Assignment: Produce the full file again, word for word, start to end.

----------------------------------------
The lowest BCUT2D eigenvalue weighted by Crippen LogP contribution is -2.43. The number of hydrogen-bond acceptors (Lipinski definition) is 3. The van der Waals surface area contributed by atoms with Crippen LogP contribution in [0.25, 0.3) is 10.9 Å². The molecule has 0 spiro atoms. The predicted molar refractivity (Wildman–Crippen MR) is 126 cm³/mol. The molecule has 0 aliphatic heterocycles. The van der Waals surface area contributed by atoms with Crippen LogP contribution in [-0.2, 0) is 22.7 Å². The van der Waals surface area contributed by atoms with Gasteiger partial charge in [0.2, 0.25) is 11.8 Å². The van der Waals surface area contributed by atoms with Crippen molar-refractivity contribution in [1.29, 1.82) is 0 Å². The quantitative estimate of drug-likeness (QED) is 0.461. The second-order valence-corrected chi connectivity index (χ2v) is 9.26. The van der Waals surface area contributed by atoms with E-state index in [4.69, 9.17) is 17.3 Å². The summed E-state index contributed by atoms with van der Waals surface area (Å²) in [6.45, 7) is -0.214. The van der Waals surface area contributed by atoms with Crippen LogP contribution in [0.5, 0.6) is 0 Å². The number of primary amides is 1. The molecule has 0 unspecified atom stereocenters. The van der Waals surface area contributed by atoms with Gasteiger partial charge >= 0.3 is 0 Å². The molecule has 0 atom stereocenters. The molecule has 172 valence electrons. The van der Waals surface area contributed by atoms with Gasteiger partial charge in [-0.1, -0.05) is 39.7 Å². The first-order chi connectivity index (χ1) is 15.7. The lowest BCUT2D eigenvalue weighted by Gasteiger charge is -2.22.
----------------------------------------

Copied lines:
The lowest BCUT2D eigenvalue weighted by Crippen LogP contribution is -2.43. The number of hydrogen-bond acceptors (Lipinski definition) is 3. The van der Waals surface area contributed by atoms with Crippen LogP contribution in [0.25, 0.3) is 10.9 Å². The molecule has 0 spiro atoms. The predicted molar refractivity (Wildman–Crippen MR) is 126 cm³/mol. The molecule has 0 aliphatic heterocycles. The van der Waals surface area contributed by atoms with Crippen LogP contribution in [-0.2, 0) is 22.7 Å². The van der Waals surface area contributed by atoms with Gasteiger partial charge in [0.2, 0.25) is 11.8 Å². The van der Waals surface area contributed by atoms with Crippen molar-refractivity contribution in [1.29, 1.82) is 0 Å². The quantitative estimate of drug-likeness (QED) is 0.461. The second-order valence-corrected chi connectivity index (χ2v) is 9.26. The van der Waals surface area contributed by atoms with E-state index in [4.69, 9.17) is 17.3 Å². The summed E-state index contributed by atoms with van der Waals surface area (Å²) in [6.45, 7) is -0.214. The van der Waals surface area contributed by atoms with Crippen LogP contribution in [0.5, 0.6) is 0 Å². The number of primary amides is 1. The molecule has 0 unspecified atom stereocenters. The van der Waals surface area contributed by atoms with Gasteiger partial charge >= 0.3 is 0 Å². The molecule has 0 atom stereocenters. The molecule has 172 valence electrons. The van der Waals surface area contributed by atoms with Gasteiger partial charge in [-0.1, -0.05) is 39.7 Å². The first-order chi connectivity index (χ1) is 15.7. The lowest BCUT2D eigenvalue weighted by Gasteiger charge is -2.22.